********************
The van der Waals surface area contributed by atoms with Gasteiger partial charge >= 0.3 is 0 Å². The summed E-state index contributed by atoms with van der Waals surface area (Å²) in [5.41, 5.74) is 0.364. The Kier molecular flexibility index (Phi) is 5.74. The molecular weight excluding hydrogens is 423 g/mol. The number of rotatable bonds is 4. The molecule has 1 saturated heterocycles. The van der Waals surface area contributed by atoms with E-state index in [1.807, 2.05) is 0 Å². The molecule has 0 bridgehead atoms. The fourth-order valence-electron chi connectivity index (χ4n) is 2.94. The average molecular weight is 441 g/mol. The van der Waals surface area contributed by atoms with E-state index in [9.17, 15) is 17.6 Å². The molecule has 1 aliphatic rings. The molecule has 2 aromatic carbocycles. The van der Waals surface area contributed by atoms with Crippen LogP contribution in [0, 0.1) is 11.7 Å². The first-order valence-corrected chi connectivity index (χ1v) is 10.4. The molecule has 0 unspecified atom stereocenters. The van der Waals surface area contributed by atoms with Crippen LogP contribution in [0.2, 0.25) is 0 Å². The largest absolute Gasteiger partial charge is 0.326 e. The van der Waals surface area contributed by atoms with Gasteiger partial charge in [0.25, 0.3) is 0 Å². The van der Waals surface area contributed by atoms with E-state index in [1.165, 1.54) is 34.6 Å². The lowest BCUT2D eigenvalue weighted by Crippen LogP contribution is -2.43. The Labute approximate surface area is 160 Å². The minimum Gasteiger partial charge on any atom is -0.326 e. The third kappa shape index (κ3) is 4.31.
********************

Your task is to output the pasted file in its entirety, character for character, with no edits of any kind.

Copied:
The van der Waals surface area contributed by atoms with Gasteiger partial charge >= 0.3 is 0 Å². The summed E-state index contributed by atoms with van der Waals surface area (Å²) in [5.41, 5.74) is 0.364. The Kier molecular flexibility index (Phi) is 5.74. The molecular weight excluding hydrogens is 423 g/mol. The number of rotatable bonds is 4. The molecule has 1 saturated heterocycles. The van der Waals surface area contributed by atoms with E-state index in [1.807, 2.05) is 0 Å². The molecule has 0 bridgehead atoms. The fourth-order valence-electron chi connectivity index (χ4n) is 2.94. The average molecular weight is 441 g/mol. The van der Waals surface area contributed by atoms with E-state index in [9.17, 15) is 17.6 Å². The molecule has 1 aliphatic rings. The molecule has 2 aromatic carbocycles. The van der Waals surface area contributed by atoms with Crippen LogP contribution in [0, 0.1) is 11.7 Å². The first-order valence-corrected chi connectivity index (χ1v) is 10.4. The molecule has 0 unspecified atom stereocenters. The van der Waals surface area contributed by atoms with Crippen LogP contribution in [0.2, 0.25) is 0 Å². The largest absolute Gasteiger partial charge is 0.326 e. The van der Waals surface area contributed by atoms with Gasteiger partial charge in [0.25, 0.3) is 0 Å². The van der Waals surface area contributed by atoms with E-state index in [1.165, 1.54) is 34.6 Å². The lowest BCUT2D eigenvalue weighted by Crippen LogP contribution is -2.43. The Labute approximate surface area is 160 Å². The minimum Gasteiger partial charge on any atom is -0.326 e. The third kappa shape index (κ3) is 4.31.